I had no idea that do it yourself pallet projects would captivate me so deeply. Carpentry was something I’d always enjoyed, but pallets had never featured in any of the work I’d done.
When I landed the gig as Projects Coordinator for Guatemala‘s Caoba Farms, coordinating volunteers and a weekly farmers market, pallets had nothing to do with it. But a month later my new boss, Alex, showed me a mountain of pallets.
“We get more every two weeks!” he told me conspiratorially, referring to shipments for his sustainable hardwood export business, Caoba Doors.
After that I created a “special projects day” for the volunteer program, and every one centered on do it yourself pallet projects. We started by constructing a massive table, made benches to go with it, and things just got silly after that. Down here in Guatemala, folks just go with the flow…
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CHOOSE YOUR PALLETS WISELY
Luckily for me, the pallets that came through Caoba Doors weren’t exposed to horrid things. But that’s not always the case. So the first step to undertaking do it yourself pallet projects is to make sure the pallets are safe to use. It’s easy to do, but this is a vitally important step.
The first thing to consider is the cleanliness of the pallet. The simple fact of the matter is that pallets are often used to transport some nasty things, such as oil, toxic chemicals, and boxes of “Make America Great Again” hats. A cursory inspection for spills of questionable origin is always a good practice.
Next, there’s the stamp. All pallets used internationally must have a stamp on them. This stamp provides you with a little history. Begin with the IPPC (International Pallet Protection Convention) logo, which signifies that the pallets aren’t carrying troublesome insects or diseases. If this stamp isn’t there, you might want to look for a different pallet.
To prevent pests and plant diseases, all international pallets must be treated. The method for doing so is also stamped on the pallet: [HT] stands for heat treatment, [MB] for methyl bromide, [DB] for debarked, and [KD] for kiln-dried. Any pallet with [MB]– a health-threatening pesticide– should also be avoided. They’re rarely used these days, and have even been banned in some countries. But they do exist.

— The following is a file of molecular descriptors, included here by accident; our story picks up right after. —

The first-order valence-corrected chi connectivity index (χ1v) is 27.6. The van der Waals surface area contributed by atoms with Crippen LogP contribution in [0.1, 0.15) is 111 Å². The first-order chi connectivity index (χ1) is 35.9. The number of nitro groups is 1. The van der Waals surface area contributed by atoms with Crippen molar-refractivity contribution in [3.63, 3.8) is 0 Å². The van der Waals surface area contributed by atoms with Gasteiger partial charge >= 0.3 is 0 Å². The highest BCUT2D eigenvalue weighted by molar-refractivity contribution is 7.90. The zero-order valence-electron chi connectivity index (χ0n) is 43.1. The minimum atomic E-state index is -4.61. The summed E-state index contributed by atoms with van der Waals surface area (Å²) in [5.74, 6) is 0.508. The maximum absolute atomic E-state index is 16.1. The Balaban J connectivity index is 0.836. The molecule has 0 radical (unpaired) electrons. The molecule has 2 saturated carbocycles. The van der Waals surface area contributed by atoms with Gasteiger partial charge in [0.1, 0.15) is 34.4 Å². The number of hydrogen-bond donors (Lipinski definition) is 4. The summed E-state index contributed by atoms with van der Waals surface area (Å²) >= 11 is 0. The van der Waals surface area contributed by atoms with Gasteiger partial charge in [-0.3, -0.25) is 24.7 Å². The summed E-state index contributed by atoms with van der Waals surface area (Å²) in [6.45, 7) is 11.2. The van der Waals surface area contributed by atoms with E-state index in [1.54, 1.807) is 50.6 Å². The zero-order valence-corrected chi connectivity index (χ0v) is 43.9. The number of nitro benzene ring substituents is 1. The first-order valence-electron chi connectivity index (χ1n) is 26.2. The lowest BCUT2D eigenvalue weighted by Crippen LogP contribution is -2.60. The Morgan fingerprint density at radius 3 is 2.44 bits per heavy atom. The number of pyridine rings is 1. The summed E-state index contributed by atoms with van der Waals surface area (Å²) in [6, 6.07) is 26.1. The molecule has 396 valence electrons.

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PREPARING YOUR PALLETS
Once all your pallets have been inspected, there are a bevy of choices to be made. Here are a few preparation tips from a guy who has banged his thumb a time or two in the name of pallet greatness:
First off, I’ve always preferred to keep my pallet projects human-powered. I typically use nothing more than a sturdy hammer, a quality handsaw (I’d recommend a Japanese saw), some pliers, and the occasional crowbar. Not only is this cheaper than buying power tools, but also it’s safer. Mistakes tend to result in minor injuries rather than missing fingers.
For finer do it yourself pallet projects, you’ll have to disassemble your pallets. Nothing works better than a five foot long two-by-four. Slip it underneath the slats of the pallet and slowly lever them up, working the entire board up a little at a time. Don’t go too fast here, or your slats will crack! Pallets are all different, but each one should yield eight to ten slats and three to four two-by-fours.
Lastly, consider ways you can build without disassembling the pallets. This admittedly will not make the prettiest furniture. But it’s great for work tables, rustic garden benches, and vertical gardens. It’s also a lot less work, with less lumber going to waste and a stronger structure in the end. I often cut off sections of intact pallet when I need something smaller.
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3 EASY DO IT YOURSELF PALLET PROJECTS